The Greenland Dog is a robust and sturdy, heavy-built dog with wolfish looks that originated in Greenland thousands of years back. This dog is a very rare breed of huskies that are known for their speed and had primarily been used for drawing sleds and hunting. They have a typically broad, wedge-shaped head with slightly tilted eyes and small, triangular ears. The legs are muscular, strong, and covered with short hair, as opposed to the rest of the body, with the tail often rolling across the back. Today, this breed exists in Greenland much in the same condition as it had while it originated there, and are still brought up as working.
|Other Names/Nick Names||Kalaallit Qimmiat (Qimmeq), Grønlandshund, Grünlandshund, Esquimaux Dog, Canis Lupus Familiaris Borealis, Gr|
|Coat||Double, dense, average|
|Colors||Gray (Black, White)|
|Type||Sled Dog, Working Dog, Hunting Dog, Husky|
|Group (of Breed)||Purebred|
|Type of Breed||Northern|
|Uses||Hiking, Hunting, Sled driving, Wagon pulling, Racing|
|Lifespan||11 to 15 years|
|Weight||66-71 pounds (both male and female)|
Males: 23-27 inches;
Females: 20-24 inches
|Personality Traits||Alert, friendly, energetic, independent, loyal, intelligent|
|Litter Size||4-6 puppies|
|Good with Children||Yes|
|Good with Pets||Yes|
|Good for New/First-time Owners||No|
|Intelligence||High (80% approx.)|
|Country of Origin||Greenland|
|Competitive Registration/ Qualification Information||ACA, ACR, APRI, DRA, FCI, SPK
UKC Dogs (Breed Club)
The ancestry and development of these canids date back to 12,000 years ago when the ancient dogs came to Siberian accompanying primitive tribes, eventually developing into today’s Eskimo people of the region. These early inhabitants might have implemented the local wolves to act as the fathers in the process of breeding.
As one of the world’s oldest breeds, the Greenland Dog had been used by the Inuits since time immemorial. The native breed began as a dog of transportation, especially for drawing sled, as well as for hunting local animals like polar bears and seals, though never as a guard dog. The breeding herds were selected based on their endurance capacity, vigor, and firmness so as to procreate healthy and good looking offspring.
With the advent of the 1900s, there was a growing popularity of the other breeds like the Siberian Huskies, the Samoyeds, and the Alaskan Malamutes. However, many explorers continued to stick to using Greenland dogs, with especially the Arctic explorers and surveyors having a special favor for this breed because of their qualities.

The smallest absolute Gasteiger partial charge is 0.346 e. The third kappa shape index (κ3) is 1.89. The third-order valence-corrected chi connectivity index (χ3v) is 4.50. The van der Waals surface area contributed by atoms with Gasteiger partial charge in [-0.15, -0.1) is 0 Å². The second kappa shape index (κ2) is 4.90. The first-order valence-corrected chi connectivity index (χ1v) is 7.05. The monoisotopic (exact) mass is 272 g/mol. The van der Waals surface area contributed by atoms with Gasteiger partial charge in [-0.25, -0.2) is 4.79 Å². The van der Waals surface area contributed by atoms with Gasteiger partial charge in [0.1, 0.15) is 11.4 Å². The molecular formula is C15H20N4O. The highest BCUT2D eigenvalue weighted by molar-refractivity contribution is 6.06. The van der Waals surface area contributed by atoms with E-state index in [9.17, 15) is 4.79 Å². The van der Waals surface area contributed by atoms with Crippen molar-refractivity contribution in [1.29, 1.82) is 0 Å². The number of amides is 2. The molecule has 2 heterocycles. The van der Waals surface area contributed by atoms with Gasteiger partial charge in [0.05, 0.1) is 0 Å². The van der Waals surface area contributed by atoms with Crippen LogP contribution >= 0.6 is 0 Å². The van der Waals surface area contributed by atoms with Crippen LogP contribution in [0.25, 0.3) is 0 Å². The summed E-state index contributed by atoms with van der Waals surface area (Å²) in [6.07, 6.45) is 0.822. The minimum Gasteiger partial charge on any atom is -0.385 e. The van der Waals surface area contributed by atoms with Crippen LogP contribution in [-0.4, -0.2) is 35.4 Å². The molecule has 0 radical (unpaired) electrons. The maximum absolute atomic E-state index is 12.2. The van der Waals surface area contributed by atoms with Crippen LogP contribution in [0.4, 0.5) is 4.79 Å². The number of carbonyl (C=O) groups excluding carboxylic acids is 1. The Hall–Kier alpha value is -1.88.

Roald Amundsen recorded the earliest known data. He also used these canids as working dogs during his expedition to the South Pole, and it was this very breed that has been credited in the latter years for supporting him over Scott in conquering the Antarctica.
It was around 1750 that this dog was brought for the first time in the UK. Gradually becoming popular for its versatile working skills, they participated at the Darlington dog show in 1875.
In 1880, the breed was recognized by the Kennel Club at its foundation, and more than after a century by the United Kennel Club on January 1, 1996.
These dogs are one-man dogs, immensely dedicated to a particular owner. However, those animals that work in a group do not have the opportunity to make that special bonding with their masters. The Greenland dogs do not have any guarding or protective instincts and are good with people. They are equally good with kids, other pets (including other dogs), and strangers.
Till date, these primitive dogs bear a close similarity in structure and temperament to the wolves also having a high alpha pack instinct. The Greenland dogs are not pets that would sit in a corner all day, enjoying sleep. They are self-willing and independent-natured, loving to roam and run around, playing quite boisterously. Hence, they are not suitable for apartments.
Note: There is something to know before you start training these large dogs. Initially, in Greenland, these dogs are set free to roam around and grow up, until they are almost adults. As they grow up, they are chained and then trained to learn their respective types of work. However, if you decide to get one of these, training should begin at an early stage like most of the other domesticated dog breeds.
Regular good quality dry dog diet is good for them. Feed them with 2½ to 3 cups of kibbles on a daily basis. Divide into equal halves – a brunch/lunch and a supper.